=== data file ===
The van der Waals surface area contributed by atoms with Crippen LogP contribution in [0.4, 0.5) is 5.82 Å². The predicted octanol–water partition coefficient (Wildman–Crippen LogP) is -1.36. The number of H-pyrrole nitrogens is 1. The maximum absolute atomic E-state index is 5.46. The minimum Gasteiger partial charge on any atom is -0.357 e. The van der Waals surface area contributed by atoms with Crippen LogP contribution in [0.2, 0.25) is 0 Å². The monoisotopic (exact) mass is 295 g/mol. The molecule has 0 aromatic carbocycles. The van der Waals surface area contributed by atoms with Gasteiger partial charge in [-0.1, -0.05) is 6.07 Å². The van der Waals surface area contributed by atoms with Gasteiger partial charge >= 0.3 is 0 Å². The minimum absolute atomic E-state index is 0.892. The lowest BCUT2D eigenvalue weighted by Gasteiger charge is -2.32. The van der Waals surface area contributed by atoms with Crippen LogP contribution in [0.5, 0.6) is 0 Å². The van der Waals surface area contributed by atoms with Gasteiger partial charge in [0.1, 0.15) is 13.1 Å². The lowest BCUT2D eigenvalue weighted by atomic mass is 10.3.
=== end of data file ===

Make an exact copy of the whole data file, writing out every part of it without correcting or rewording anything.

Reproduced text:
The van der Waals surface area contributed by atoms with Crippen LogP contribution in [0.4, 0.5) is 5.82 Å². The predicted octanol–water partition coefficient (Wildman–Crippen LogP) is -1.36. The number of H-pyrrole nitrogens is 1. The maximum absolute atomic E-state index is 5.46. The minimum Gasteiger partial charge on any atom is -0.357 e. The van der Waals surface area contributed by atoms with Crippen LogP contribution in [0.2, 0.25) is 0 Å². The monoisotopic (exact) mass is 295 g/mol. The molecule has 0 aromatic carbocycles. The van der Waals surface area contributed by atoms with Gasteiger partial charge in [-0.1, -0.05) is 6.07 Å². The van der Waals surface area contributed by atoms with Gasteiger partial charge >= 0.3 is 0 Å². The minimum absolute atomic E-state index is 0.892. The lowest BCUT2D eigenvalue weighted by Gasteiger charge is -2.32. The van der Waals surface area contributed by atoms with Crippen LogP contribution in [0.5, 0.6) is 0 Å². The van der Waals surface area contributed by atoms with Gasteiger partial charge in [0.1, 0.15) is 13.1 Å². The lowest BCUT2D eigenvalue weighted by atomic mass is 10.3.